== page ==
The family's impending departure is the result of a Kafkaesque bureaucratic saga. In April 2001, the bakery in Carroll Gardens, Brooklyn, where Mr. Hossain worked filed an application to get him what is known as labor certification, the first step toward getting a green card. After two years, the application still had not been processed.
On April 17, 2003, Mr. Hossain reported for the special registration. The Department of Justice declared him deportable for overstaying his visa and ordered him to appear before an immigration judge. The judge granted Mr. Hossain four months for the labor certification to be processed, but it had not been completed by his next court date, Oct. 22.
According to Mr. Hossain's lawyer, Raj Bhushan, the judge refused to grant another extension, and Mr. Hossain agreed to leave by Feb. 19. Last week, Mr. Hossain's labor certification was approved, and given that development, Mr. Hossain's lawyer said, he may be able to reopen his case. But Mr. Bhushan will not be handling it. "I'm a solo practitioner," he said. "I only charged him $200 for two court appearances. I just don't have the resources to fight this battle."
LAST week, Sin Yen Ling, an attorney at the Asian American Legal Defense and Education Fund, agreed to take Mr. Hossain's case, and she plans to file the motion to reopen it tomorrow. The judge will decide whether Mr. Hossain may remain in the country beyond Feb. 19, but Ms. Ling thinks Mr. Hossain has a good chance of getting a little more time.
Immigrant rights advocates say Mr. Hossain's case is not unusual. "There are thousands and thousands of people who did not register, and they are doing fine," said Partha Banerjee, an organizer with New Immigrant Community Empowerment, an advocacy group in Jackson Heights, Queens. "People who actually decided to comply with the law are suffering for it. What kind of a legal system is this?"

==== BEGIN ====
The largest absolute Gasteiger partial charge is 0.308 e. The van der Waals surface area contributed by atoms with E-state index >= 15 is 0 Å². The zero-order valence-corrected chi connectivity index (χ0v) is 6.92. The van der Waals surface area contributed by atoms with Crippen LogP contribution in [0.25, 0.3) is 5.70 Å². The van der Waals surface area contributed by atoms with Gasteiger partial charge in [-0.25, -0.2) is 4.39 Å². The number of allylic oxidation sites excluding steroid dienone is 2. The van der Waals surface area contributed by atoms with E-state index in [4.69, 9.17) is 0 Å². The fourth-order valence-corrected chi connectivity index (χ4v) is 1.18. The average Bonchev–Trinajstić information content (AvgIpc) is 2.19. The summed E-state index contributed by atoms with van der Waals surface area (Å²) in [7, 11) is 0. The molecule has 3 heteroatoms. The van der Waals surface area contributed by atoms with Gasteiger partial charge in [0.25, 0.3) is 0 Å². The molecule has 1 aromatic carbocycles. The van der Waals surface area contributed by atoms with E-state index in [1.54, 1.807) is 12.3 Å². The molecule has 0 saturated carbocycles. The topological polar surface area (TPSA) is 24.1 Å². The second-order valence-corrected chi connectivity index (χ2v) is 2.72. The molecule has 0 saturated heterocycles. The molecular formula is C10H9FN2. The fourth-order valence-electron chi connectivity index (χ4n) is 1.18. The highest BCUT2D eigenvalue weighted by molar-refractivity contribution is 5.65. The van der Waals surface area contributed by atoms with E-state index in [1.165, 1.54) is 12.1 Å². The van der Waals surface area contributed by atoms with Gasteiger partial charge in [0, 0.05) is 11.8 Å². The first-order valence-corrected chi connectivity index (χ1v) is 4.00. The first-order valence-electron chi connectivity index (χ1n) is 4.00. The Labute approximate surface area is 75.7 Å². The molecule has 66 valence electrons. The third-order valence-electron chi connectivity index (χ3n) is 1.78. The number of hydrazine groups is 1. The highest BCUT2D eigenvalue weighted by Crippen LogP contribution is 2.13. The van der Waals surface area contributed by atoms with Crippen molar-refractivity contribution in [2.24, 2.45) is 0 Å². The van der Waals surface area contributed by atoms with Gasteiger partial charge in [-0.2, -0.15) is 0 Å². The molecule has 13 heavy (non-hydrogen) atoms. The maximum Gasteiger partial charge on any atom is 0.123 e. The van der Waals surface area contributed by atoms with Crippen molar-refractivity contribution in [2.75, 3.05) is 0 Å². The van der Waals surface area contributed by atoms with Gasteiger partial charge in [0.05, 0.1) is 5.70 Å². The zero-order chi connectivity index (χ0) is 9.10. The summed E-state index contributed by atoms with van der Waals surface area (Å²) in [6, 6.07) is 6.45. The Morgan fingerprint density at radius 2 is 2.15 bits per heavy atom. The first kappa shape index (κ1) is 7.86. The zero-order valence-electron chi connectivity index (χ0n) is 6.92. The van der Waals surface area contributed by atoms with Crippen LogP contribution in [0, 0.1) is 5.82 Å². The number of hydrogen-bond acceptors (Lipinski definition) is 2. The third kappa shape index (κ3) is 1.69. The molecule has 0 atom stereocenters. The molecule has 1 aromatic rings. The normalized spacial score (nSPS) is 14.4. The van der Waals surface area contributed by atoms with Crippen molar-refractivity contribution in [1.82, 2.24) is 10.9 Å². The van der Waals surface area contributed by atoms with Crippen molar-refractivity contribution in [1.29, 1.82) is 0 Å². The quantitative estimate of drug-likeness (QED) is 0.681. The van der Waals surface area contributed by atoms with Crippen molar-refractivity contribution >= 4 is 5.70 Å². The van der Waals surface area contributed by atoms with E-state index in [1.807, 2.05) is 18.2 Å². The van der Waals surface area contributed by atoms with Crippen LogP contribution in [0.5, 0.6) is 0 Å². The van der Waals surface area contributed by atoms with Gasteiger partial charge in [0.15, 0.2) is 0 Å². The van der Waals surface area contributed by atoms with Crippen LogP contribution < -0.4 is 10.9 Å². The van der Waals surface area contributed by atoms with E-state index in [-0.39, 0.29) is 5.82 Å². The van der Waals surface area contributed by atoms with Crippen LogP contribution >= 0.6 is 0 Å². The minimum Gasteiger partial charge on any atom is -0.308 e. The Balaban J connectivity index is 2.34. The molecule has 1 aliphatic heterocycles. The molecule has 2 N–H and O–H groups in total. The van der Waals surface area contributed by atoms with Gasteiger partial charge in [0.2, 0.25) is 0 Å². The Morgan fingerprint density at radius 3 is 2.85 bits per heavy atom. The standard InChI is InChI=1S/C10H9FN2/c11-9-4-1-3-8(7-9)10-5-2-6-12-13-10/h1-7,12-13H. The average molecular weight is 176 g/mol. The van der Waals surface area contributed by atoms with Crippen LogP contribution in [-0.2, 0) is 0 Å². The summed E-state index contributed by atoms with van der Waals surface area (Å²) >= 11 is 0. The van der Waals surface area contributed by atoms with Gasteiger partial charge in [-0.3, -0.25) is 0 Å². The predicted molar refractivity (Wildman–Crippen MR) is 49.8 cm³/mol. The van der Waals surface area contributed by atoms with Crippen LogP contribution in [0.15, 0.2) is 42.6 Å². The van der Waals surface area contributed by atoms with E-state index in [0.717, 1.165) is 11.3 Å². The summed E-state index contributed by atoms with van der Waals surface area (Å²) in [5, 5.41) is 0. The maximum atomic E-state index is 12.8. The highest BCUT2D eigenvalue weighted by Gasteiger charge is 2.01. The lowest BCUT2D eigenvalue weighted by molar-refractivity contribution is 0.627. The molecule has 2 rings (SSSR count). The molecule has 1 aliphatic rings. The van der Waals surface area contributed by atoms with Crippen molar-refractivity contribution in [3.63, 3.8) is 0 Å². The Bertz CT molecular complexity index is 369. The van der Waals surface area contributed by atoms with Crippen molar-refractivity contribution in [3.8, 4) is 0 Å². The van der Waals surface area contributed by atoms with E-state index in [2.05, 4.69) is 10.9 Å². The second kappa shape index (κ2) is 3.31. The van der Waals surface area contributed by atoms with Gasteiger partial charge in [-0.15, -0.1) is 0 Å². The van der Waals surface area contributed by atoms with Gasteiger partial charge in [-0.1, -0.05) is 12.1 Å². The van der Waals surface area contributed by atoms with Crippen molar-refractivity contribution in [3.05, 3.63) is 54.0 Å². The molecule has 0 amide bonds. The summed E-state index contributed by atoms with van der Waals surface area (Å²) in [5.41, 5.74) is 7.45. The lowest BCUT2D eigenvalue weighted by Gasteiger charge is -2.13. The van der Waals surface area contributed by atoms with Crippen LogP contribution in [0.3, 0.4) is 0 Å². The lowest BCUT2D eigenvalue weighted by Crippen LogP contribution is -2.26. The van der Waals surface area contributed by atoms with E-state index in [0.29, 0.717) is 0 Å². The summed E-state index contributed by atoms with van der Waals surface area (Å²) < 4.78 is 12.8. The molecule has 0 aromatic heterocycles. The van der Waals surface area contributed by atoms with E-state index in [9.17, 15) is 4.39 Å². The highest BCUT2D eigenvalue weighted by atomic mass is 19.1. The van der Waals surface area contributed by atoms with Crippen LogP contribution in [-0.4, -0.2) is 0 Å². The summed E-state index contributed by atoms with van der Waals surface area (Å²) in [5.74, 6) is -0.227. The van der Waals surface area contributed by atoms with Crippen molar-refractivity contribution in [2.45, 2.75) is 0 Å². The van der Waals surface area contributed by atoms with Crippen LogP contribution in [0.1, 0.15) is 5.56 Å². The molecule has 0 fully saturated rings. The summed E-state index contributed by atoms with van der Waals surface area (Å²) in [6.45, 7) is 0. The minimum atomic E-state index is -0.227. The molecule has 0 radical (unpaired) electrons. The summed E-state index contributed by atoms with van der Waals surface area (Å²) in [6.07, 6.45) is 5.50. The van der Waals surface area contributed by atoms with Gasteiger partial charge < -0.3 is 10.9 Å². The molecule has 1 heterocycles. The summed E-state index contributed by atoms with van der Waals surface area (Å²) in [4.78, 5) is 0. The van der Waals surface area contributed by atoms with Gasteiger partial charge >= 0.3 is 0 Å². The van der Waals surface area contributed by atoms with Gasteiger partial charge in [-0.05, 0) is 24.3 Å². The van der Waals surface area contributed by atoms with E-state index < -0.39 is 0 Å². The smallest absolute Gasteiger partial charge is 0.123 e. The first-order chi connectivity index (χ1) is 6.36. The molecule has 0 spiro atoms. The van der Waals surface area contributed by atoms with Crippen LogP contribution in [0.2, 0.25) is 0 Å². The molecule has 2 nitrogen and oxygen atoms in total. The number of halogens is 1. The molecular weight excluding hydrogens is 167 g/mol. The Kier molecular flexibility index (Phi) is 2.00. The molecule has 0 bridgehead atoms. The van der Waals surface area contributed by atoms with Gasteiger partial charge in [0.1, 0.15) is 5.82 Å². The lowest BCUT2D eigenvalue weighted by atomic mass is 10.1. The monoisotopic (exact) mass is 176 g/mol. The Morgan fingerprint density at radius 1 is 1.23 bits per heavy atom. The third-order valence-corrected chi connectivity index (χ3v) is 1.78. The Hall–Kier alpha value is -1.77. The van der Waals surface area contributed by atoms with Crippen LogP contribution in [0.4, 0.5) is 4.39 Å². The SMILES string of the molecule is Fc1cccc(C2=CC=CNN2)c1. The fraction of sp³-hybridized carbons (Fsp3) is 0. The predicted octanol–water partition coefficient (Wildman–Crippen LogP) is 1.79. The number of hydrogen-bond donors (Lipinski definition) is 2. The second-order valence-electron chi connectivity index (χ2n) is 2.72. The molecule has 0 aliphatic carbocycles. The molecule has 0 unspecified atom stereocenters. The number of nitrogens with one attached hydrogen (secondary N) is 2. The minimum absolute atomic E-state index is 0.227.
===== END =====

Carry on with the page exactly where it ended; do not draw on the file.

But the Department of Homeland Security maintains that the special registration program did exactly what it was designed to do: identify people, like Mr. Hossain, who had overstayed their visas. "They found this guy," said Garrison Courtney, a spokesman for the immigration and customs enforcement division of the Department of Homeland Security. "He overstayed his visa, and we put him in the court system."
Mr. Hossain was one of 83,519 long-term visitors who registered in person; an additional 93,741 visitors registered upon arriving in the United States. Deportation proceedings were started against 13,799 people. No one identified through the program has been convicted of terrorism, but seven people identified through this and related programs were deported because of affiliations with terrorist groups. In January the Department of Homeland Security began a new program that will screen most visitors when they enter the United States.
Mr. Courtney said the main focus of the special registration program was not terrorism. "It's visa compliance," he said. "That's 13,799 people trying to stay here illegally. That's the bottom-line issue. You have 8 to 11 million illegal aliens in the United States."
The Hossain family may or may not get to stay in the United States. But the ramifications of their case, and the many others like it, for the more than 600,000 Muslims in New York City are profound. "It just creates anger," said Adem Carroll, the Sept. 11 relief coordinator for the Islamic Circle of North America, a religious group of mainly South Asian Muslims based in Queens. "That's not what we need Muslims to be these days. You would think the authorities would care not to exclude and alienate us." As for Farzana, she says she wants to be a lawyer when she grows up.